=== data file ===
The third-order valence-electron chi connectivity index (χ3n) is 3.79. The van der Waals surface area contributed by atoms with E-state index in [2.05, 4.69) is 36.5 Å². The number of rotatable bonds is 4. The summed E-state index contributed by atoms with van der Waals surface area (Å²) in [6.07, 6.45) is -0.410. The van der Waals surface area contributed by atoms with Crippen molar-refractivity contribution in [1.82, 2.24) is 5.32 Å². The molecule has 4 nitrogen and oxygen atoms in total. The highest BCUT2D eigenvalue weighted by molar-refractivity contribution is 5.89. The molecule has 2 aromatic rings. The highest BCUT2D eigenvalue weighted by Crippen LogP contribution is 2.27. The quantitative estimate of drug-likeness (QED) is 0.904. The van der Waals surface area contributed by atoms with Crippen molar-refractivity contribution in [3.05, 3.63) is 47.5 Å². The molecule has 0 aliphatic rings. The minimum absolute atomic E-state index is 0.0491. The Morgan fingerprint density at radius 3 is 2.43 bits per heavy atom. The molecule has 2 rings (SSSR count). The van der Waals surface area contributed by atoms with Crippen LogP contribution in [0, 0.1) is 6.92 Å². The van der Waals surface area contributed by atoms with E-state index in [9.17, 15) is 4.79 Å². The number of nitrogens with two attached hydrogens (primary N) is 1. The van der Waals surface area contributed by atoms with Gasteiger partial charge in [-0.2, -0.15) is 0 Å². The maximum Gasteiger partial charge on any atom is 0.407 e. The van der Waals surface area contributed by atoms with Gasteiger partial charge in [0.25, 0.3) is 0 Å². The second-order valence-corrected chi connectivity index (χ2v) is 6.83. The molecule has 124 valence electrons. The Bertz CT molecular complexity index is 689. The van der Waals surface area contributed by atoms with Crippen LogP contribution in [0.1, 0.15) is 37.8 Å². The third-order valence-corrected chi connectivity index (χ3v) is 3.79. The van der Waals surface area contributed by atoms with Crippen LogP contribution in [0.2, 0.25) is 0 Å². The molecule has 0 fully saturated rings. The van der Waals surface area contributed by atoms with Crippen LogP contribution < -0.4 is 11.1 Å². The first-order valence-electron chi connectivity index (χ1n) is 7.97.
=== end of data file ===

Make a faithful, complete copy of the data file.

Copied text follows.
The third-order valence-electron chi connectivity index (χ3n) is 3.79. The van der Waals surface area contributed by atoms with E-state index in [2.05, 4.69) is 36.5 Å². The number of rotatable bonds is 4. The summed E-state index contributed by atoms with van der Waals surface area (Å²) in [6.07, 6.45) is -0.410. The van der Waals surface area contributed by atoms with Crippen molar-refractivity contribution in [1.82, 2.24) is 5.32 Å². The molecule has 4 nitrogen and oxygen atoms in total. The highest BCUT2D eigenvalue weighted by molar-refractivity contribution is 5.89. The molecule has 2 aromatic rings. The highest BCUT2D eigenvalue weighted by Crippen LogP contribution is 2.27. The quantitative estimate of drug-likeness (QED) is 0.904. The van der Waals surface area contributed by atoms with Crippen molar-refractivity contribution in [3.05, 3.63) is 47.5 Å². The molecule has 0 aliphatic rings. The minimum absolute atomic E-state index is 0.0491. The Morgan fingerprint density at radius 3 is 2.43 bits per heavy atom. The molecule has 2 rings (SSSR count). The van der Waals surface area contributed by atoms with Crippen LogP contribution in [0, 0.1) is 6.92 Å². The van der Waals surface area contributed by atoms with E-state index in [9.17, 15) is 4.79 Å². The number of nitrogens with two attached hydrogens (primary N) is 1. The van der Waals surface area contributed by atoms with Gasteiger partial charge in [-0.2, -0.15) is 0 Å². The maximum Gasteiger partial charge on any atom is 0.407 e. The van der Waals surface area contributed by atoms with Gasteiger partial charge in [0.25, 0.3) is 0 Å². The second-order valence-corrected chi connectivity index (χ2v) is 6.83. The molecule has 124 valence electrons. The Bertz CT molecular complexity index is 689. The van der Waals surface area contributed by atoms with Crippen LogP contribution in [0.1, 0.15) is 37.8 Å². The third-order valence-corrected chi connectivity index (χ3v) is 3.79. The van der Waals surface area contributed by atoms with Crippen LogP contribution in [0.2, 0.25) is 0 Å². The molecule has 0 fully saturated rings. The van der Waals surface area contributed by atoms with Crippen LogP contribution < -0.4 is 11.1 Å². The first-order valence-electron chi connectivity index (χ1n) is 7.97.